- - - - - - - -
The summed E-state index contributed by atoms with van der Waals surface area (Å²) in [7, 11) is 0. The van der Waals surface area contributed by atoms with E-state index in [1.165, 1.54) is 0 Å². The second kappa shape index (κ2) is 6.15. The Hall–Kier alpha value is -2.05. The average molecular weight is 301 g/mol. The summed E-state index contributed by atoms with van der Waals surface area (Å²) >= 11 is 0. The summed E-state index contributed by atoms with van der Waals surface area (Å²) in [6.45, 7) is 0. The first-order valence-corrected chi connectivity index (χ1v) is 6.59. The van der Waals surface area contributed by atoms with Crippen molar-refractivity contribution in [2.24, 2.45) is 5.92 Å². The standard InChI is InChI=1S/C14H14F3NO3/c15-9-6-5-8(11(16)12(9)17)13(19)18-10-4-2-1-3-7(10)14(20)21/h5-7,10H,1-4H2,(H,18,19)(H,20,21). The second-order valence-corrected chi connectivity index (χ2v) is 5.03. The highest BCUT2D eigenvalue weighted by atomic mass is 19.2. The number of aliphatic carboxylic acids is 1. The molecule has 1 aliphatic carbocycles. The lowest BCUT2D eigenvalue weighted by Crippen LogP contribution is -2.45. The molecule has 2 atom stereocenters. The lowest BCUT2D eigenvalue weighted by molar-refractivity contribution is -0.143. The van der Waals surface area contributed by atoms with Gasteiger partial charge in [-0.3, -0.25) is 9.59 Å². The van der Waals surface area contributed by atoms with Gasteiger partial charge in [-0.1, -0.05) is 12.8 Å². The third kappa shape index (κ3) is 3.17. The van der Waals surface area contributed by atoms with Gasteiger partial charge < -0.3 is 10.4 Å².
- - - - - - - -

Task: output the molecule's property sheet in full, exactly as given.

The summed E-state index contributed by atoms with van der Waals surface area (Å²) in [7, 11) is 0. The van der Waals surface area contributed by atoms with E-state index in [1.165, 1.54) is 0 Å². The second kappa shape index (κ2) is 6.15. The Hall–Kier alpha value is -2.05. The average molecular weight is 301 g/mol. The summed E-state index contributed by atoms with van der Waals surface area (Å²) >= 11 is 0. The summed E-state index contributed by atoms with van der Waals surface area (Å²) in [6.45, 7) is 0. The first-order valence-corrected chi connectivity index (χ1v) is 6.59. The van der Waals surface area contributed by atoms with Crippen molar-refractivity contribution in [2.24, 2.45) is 5.92 Å². The standard InChI is InChI=1S/C14H14F3NO3/c15-9-6-5-8(11(16)12(9)17)13(19)18-10-4-2-1-3-7(10)14(20)21/h5-7,10H,1-4H2,(H,18,19)(H,20,21). The second-order valence-corrected chi connectivity index (χ2v) is 5.03. The highest BCUT2D eigenvalue weighted by atomic mass is 19.2. The number of aliphatic carboxylic acids is 1. The molecule has 1 aliphatic carbocycles. The lowest BCUT2D eigenvalue weighted by Crippen LogP contribution is -2.45. The molecule has 2 atom stereocenters. The lowest BCUT2D eigenvalue weighted by molar-refractivity contribution is -0.143. The van der Waals surface area contributed by atoms with Gasteiger partial charge in [-0.3, -0.25) is 9.59 Å². The van der Waals surface area contributed by atoms with Gasteiger partial charge in [-0.1, -0.05) is 12.8 Å². The third kappa shape index (κ3) is 3.17. The van der Waals surface area contributed by atoms with Gasteiger partial charge < -0.3 is 10.4 Å².